Ridiculed for a decade, India's Rahul Gandhi slows Modi juggernaut

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NEW DELHI - Indian opposition leader Rahul Gandhi, mocked by Prime Minister Narendra Modi and his supporters for a decade as an entitled dynast, marked a stunning comeback on Tuesday, emerging at the centre of an alliance that made deep inroads into ruling party strongholds.

The scion of India's fabled Nehru-Gandhi political dynasty, he embarked on two cross-country marches against what he called Modi's politics of hate and fear, giving a jolt of enthusiasm to his Congress party and rehabilitating his own image.

Reduced by a Modi landslide to just 52 seats in the 543-member lower house of parliament in 2019, Congress looks well set to nearly double that tally this year, according to the vote count from the general election.

That total is likely to restrict Modi's Hindu nationalist Bharatiya Janata Party (BJP) to less than the 272 seats needed to win a majority on its own, and it will have to rely on allies to form the government.

Though it might have to sit another term out of power, Congress will have the loudest voice in a much stronger opposition, with Gandhi at its centre.

As the opposition's most prominent face, Gandhi has been a target of attacks from Modi and other BJP leaders, who often call him "the prince".

Gandhi's father, grandmother and great-grandfather have all been prime ministers.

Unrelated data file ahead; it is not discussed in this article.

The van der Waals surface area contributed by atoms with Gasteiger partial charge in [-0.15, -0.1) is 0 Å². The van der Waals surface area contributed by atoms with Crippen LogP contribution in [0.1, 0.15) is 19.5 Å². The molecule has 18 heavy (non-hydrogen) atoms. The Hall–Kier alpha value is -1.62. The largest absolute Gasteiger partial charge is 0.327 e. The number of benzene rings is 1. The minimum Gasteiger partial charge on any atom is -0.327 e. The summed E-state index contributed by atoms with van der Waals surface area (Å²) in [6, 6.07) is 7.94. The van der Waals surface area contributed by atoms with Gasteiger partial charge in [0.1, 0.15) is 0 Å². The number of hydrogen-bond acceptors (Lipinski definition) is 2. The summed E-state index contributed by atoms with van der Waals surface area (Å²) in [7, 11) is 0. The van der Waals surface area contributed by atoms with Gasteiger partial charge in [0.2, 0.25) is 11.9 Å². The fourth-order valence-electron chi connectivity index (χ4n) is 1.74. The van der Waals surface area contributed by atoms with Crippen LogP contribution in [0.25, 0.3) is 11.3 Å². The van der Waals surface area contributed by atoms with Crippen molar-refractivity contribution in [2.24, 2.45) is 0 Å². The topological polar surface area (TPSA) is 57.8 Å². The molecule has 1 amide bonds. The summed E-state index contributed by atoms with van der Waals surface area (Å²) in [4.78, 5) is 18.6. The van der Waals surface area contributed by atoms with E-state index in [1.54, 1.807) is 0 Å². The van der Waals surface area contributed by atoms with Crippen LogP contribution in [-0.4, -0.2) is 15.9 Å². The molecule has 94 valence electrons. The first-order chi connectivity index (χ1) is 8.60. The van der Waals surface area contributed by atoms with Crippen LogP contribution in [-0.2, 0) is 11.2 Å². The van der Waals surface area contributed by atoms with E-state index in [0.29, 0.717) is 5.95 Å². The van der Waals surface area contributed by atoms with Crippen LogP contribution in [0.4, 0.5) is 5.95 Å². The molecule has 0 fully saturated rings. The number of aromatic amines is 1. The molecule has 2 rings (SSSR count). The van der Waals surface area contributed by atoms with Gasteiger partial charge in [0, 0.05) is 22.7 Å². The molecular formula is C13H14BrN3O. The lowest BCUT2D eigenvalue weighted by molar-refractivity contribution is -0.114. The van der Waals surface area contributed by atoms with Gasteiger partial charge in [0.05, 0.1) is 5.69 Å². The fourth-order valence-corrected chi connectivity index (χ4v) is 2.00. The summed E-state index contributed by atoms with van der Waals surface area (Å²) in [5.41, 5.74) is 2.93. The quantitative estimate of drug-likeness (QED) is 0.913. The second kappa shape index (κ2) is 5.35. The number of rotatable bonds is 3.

During the campaign, Gandhi, with close-cropped black hair and a scruffy salt-and-pepper stubble, criss-crossed the country as his party's main face, even though Congress is led by family loyalist Mallikarjun Kharge.

"I think Rahul Gandhi will get credit, not just for mobilisation, for his marches, but also for continuously clarifying the Congress's ideological pitch against the BJP," said Rahul Verma, political analyst at the Centre for Policy Research think tank in New Delhi.

"If there was a moment when Gandhi really emerged, it is now," he said.

BATTLE AGAINST HATE

At a news conference on Tuesday, Gandhi pulled out a red-jacketed, pocket-sized version of the country's constitution that he has referred to continuously during the campaign, and said his alliance's performance was the "first step" in preventing Modi from attempting to change it.

Changing the constitution requires a two-thirds in parliament.

Cambridge-educated Gandhi has often said that he is battling Modi's BJP not just to wrest power, but to defeat the party's and its parent R...

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